The Current of History Runs Surest in the Mainstream
The last two posters above me give examples of historical errors that became accepted as folklore and even incorporated into the official story
(taught in schools, etc.) Of course, this has happened many times.
Their examples also show that often, in time, these errors come to be corrected. For example, we know now that Columbus did not 'discover' the New
World but was preceded on its shores by many others, from Asiatics who crossed the Bering Straits some time in prehistory to the Norsemen who tried
unsuccessfully to settle 'Vinland' a few centuries before Christopher.
How is it that we know better? We know because there exists a study of history in which scholars seek to reconstruct 'what really
from fragmentary original sources. It is very hard work and the results are endlessly controversial, but over time a consensus emerges. This, for
better or worse, becomes the current account of history. At all times, it is susceptible to alteration by new discoveries and new studies.
It is this core of (relatively) trustworthy historical knowledge that is our touchstone of reality, our talisman against the baleful influences of
propaganda and myth.
We need not fear that it is slanted, except by the prejudices of our age (which we cannot help). It is true that many historians are funded by groups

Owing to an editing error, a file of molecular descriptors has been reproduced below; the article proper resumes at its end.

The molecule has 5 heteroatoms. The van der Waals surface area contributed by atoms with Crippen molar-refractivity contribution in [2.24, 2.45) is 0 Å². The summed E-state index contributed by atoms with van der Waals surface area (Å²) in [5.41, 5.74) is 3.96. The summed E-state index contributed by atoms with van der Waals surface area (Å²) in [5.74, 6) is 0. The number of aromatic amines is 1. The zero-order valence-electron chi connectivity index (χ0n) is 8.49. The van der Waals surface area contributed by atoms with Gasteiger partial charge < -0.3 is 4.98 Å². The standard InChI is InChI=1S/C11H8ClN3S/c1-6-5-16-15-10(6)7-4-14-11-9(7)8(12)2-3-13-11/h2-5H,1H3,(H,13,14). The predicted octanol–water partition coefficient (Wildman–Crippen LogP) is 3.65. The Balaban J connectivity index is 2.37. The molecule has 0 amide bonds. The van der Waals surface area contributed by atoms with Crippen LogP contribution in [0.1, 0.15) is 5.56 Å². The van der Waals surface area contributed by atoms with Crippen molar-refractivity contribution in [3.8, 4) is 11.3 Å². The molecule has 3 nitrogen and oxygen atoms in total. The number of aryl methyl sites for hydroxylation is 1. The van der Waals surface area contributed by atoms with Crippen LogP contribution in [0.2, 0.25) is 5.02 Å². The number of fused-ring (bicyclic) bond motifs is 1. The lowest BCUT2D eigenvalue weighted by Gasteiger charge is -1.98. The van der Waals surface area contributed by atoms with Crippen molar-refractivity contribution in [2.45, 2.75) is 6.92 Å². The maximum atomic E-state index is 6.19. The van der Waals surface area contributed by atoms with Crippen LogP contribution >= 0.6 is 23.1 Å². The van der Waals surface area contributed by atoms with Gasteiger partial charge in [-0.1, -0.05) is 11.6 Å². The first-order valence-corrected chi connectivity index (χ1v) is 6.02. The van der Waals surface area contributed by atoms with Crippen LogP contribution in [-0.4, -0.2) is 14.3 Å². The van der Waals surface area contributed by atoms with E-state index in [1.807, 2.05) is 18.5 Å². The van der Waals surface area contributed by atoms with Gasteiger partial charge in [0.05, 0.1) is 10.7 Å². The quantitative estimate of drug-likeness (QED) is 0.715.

that have an interest in their findings, but there are so many such groups, all with conflicting interests, and such a large number of independent
researchers besides, that they cancel one another out and keep one another honest. Above all, they correct each other's errors. I wonder whether
future scholars will concur that the Chinese discovered America; I suspect not.
I understand that I am arguing for the orthodoxy here, but then I love reading history.
And speaking of historical errors, here's one:
Actually, the Romans invented the science of history. Then it was forgotten until the early 1800's when it became a science again and was
.ed by morons who thought that anyone who came before them were idiots.
It is generally agreed that the first book of history in the western tradition - that is, an account of the past in which the writer took pains to
find out what really happened, as best he could, from available sources, rather than relying only on tradition and myth - was written around 430BC by
the Ionian Greek gentleman traveller Herodotus
. Other Greeks wrote historical works of one
kind or another; Xenophon's
memoirs and accounts of the history of his times are justly famed,
though not always very reliable. The doyen of Greek historians was Thucidydes
of Athens, whose
, published around 395BC, is often called the first 'scientific' work of history.
It is true that the Romans were very keen on history. I believe they invented the writing of
. And while the study of history may have been, as the poster says,
forgotten in the West, it was alive and well in the Islamic world
, thanks to the
tradition of hadith
, and it developed, by the fourteenth century, into a truly scientific approach to historiography and sociology. The
Chinese historiographical tradition
is also quite substantial.
Even in the West, histories of a sort kept being written, even through the Dark Ages - histories of the Church, mostly, like
Bede's Ecclesiastical History of the English People
, published around 730AD.